# Getting data from fastq by generator

I have a task in a training that I have to read and filter the 'good' reads of big fastq files. I downsampled, got the code working, saving in a python dictionary. But turns out the original files are huge and I rewrite the code to give a generator. It did work for the down-sampled sample. But I was wondering if it's a good idea to get out all the data and filtering in a dictionary. Does anybody here a better idea? I am asking because I am learning python on my own and I am not sure if it makes sense.

I got some ideas from a code in Biostar:

import sys
import gzip

filename = sys.argv[1]

def parsing_fastq_files(filename):

with gzip.open(filename, "rb") as infile:
count_lines = 0
for line in infile:
line = line.decode()
if count_lines % 4 == 0:
ids = line[1:].strip()
yield ids
if count_lines == 1:
count_lines += 1



I now need to figure out to get the data filtered by using 'if value.endswith('expression'):' but if I use a dict for example, but that's my doubt because of the number of keys and values.

• You want lines where the header endswith expression correct? Mar 6 '19 at 16:23

Have a function that returns a single-end read (or pair) and another that does any relevant filtering on that. Wrap both of them in another function that checks if you've hit the end of the file. That's both simple, will handle any size of file, and allows single and paired-end reads.

• This is more of a comment than an answer right Devon? Mar 6 '19 at 16:14
• @d_kennetz Not really, it answers what the proper scalable method is. One could include the actual code, but I have faith in the poster's ability given a prose description. Mar 6 '19 at 16:17

I do not have an example of fastqs with 'expression' as the last string in the header, so instead I will filter based off of a specific barcode used for demultiplexing. I have a gzipped fastq of 250 reads in size. Based on Devon's answer, I have first generated a fastq parser which stores only (header, seq) as a list of tuples, and then looks inside the list of tuples for a specific index. Some of the indexes vary by 1 nucleotide so those will be left out. I can prove this by printing the length of the 2 lists.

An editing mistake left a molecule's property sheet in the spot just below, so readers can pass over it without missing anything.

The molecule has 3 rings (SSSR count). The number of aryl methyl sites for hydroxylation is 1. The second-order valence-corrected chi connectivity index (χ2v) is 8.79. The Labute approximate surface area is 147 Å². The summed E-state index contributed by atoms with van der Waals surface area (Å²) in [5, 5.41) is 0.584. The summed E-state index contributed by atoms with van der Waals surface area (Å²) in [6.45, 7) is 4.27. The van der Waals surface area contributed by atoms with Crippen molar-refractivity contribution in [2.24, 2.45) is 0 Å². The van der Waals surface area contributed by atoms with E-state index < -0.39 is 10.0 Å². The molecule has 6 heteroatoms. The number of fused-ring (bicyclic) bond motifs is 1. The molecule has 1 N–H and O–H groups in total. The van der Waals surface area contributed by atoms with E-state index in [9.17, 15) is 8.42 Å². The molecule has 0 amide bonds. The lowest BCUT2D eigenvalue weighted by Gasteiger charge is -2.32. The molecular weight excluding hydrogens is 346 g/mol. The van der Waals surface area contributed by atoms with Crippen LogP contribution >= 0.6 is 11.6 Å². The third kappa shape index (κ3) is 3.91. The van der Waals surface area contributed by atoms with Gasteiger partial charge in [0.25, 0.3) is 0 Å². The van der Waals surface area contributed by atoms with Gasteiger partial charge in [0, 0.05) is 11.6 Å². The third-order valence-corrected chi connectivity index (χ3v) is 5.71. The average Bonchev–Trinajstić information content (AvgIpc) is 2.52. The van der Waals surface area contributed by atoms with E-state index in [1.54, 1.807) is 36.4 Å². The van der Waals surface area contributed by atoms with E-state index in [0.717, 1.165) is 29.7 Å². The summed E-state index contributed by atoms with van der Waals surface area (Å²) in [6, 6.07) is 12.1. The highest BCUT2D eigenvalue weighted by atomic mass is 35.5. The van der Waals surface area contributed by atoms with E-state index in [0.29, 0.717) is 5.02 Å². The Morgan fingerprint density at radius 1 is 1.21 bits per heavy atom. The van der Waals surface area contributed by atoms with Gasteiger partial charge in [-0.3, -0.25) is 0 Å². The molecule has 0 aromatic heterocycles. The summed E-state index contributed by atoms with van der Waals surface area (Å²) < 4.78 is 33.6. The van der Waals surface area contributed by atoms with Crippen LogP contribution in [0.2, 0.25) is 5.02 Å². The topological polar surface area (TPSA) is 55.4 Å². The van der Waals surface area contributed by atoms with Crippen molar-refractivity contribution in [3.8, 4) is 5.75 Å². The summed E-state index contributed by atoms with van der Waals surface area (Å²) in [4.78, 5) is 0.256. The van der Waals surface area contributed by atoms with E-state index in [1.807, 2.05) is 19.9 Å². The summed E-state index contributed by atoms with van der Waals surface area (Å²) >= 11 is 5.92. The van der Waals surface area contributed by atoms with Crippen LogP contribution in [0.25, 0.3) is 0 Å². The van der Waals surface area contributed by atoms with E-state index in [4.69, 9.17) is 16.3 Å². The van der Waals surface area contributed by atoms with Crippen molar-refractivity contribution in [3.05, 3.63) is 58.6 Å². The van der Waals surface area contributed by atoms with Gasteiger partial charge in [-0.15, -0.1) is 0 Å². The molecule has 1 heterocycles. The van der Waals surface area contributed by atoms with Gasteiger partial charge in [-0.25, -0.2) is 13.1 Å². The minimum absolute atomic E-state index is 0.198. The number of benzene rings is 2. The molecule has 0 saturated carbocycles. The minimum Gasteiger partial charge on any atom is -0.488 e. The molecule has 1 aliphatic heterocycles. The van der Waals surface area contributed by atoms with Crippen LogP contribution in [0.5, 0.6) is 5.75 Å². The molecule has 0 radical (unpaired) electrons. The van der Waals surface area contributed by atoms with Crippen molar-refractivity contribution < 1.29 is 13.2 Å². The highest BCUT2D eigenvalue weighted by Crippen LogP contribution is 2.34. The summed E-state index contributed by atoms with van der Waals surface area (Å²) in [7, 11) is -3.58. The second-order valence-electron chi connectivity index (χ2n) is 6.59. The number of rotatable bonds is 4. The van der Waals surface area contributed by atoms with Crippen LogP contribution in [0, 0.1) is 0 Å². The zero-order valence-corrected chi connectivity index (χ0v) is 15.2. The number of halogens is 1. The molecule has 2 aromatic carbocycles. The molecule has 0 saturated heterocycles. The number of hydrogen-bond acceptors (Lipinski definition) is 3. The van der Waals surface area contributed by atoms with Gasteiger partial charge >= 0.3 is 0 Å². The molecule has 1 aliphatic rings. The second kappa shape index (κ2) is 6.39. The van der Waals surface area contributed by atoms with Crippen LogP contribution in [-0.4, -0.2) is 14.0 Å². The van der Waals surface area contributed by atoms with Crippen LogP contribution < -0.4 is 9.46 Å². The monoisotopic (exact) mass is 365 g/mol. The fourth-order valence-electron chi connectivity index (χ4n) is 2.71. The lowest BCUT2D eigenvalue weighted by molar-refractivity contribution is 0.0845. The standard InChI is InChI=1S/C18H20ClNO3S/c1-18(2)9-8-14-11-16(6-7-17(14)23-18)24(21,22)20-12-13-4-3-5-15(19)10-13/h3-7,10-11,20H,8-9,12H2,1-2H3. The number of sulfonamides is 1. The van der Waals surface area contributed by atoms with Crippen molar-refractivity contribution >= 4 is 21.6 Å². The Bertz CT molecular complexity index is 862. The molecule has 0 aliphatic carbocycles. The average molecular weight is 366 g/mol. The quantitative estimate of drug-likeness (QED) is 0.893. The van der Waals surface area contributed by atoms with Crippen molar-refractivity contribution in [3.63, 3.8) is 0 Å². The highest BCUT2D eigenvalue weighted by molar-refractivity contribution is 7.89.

Here is the code:

import sys
import gzip

fastq = sys.argv[1]

def parser(filename):
"""
"""
fastq_parsed = []
try:

with gzip.open(filename) as fq:
while True:
next(fq) # skip + line
next(fq) # skip qscore
except:
StopIteration # when we run out of reads, stop
return fastq_parsed

"""
Find headers that end with expression assuming the list format generated above.
"""
if (header.endswith(b'ATCACGAT')): #gzip files in bytes format, so we pass bytes object.



Which returns:

(base) [dkennetz@nodecn203  test]\$ python3.6 fastq_parser.py subset.fastq.gz
250
173


We can see that of the 250 reads, 173 have the correct index. I have hardcoded the filter in the second function, but you could also pass it as an argument to the function, like:

def expression_finder(read_list, filter):
...

which would also work. But include the b'' in your string syntax because the first function still passes a bytes object.